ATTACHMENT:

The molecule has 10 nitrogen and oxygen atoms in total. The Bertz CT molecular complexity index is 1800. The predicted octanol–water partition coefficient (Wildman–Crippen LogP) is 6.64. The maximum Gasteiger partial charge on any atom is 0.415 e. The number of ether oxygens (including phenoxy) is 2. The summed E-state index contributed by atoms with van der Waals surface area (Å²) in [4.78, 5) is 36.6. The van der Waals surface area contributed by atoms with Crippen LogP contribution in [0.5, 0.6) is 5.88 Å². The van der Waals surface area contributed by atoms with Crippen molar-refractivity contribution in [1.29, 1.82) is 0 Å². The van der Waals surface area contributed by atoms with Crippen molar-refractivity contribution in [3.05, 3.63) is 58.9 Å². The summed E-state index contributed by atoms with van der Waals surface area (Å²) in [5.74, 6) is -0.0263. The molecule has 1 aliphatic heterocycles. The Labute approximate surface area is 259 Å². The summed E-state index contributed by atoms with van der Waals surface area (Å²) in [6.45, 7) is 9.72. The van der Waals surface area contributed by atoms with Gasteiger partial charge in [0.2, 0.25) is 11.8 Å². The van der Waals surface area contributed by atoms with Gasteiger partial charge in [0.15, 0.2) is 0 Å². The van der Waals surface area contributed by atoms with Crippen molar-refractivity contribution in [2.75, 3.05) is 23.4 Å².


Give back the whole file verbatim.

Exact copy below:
The molecule has 10 nitrogen and oxygen atoms in total. The Bertz CT molecular complexity index is 1800. The predicted octanol–water partition coefficient (Wildman–Crippen LogP) is 6.64. The maximum Gasteiger partial charge on any atom is 0.415 e. The number of ether oxygens (including phenoxy) is 2. The summed E-state index contributed by atoms with van der Waals surface area (Å²) in [4.78, 5) is 36.6. The van der Waals surface area contributed by atoms with Crippen LogP contribution in [0.5, 0.6) is 5.88 Å². The van der Waals surface area contributed by atoms with Crippen molar-refractivity contribution in [1.29, 1.82) is 0 Å². The van der Waals surface area contributed by atoms with Crippen molar-refractivity contribution in [3.05, 3.63) is 58.9 Å². The summed E-state index contributed by atoms with van der Waals surface area (Å²) in [5.74, 6) is -0.0263. The molecule has 1 aliphatic heterocycles. The Labute approximate surface area is 259 Å². The summed E-state index contributed by atoms with van der Waals surface area (Å²) in [6.45, 7) is 9.72. The van der Waals surface area contributed by atoms with Gasteiger partial charge in [0.2, 0.25) is 11.8 Å². The van der Waals surface area contributed by atoms with Gasteiger partial charge in [0.15, 0.2) is 0 Å². The van der Waals surface area contributed by atoms with Crippen molar-refractivity contribution in [2.75, 3.05) is 23.4 Å².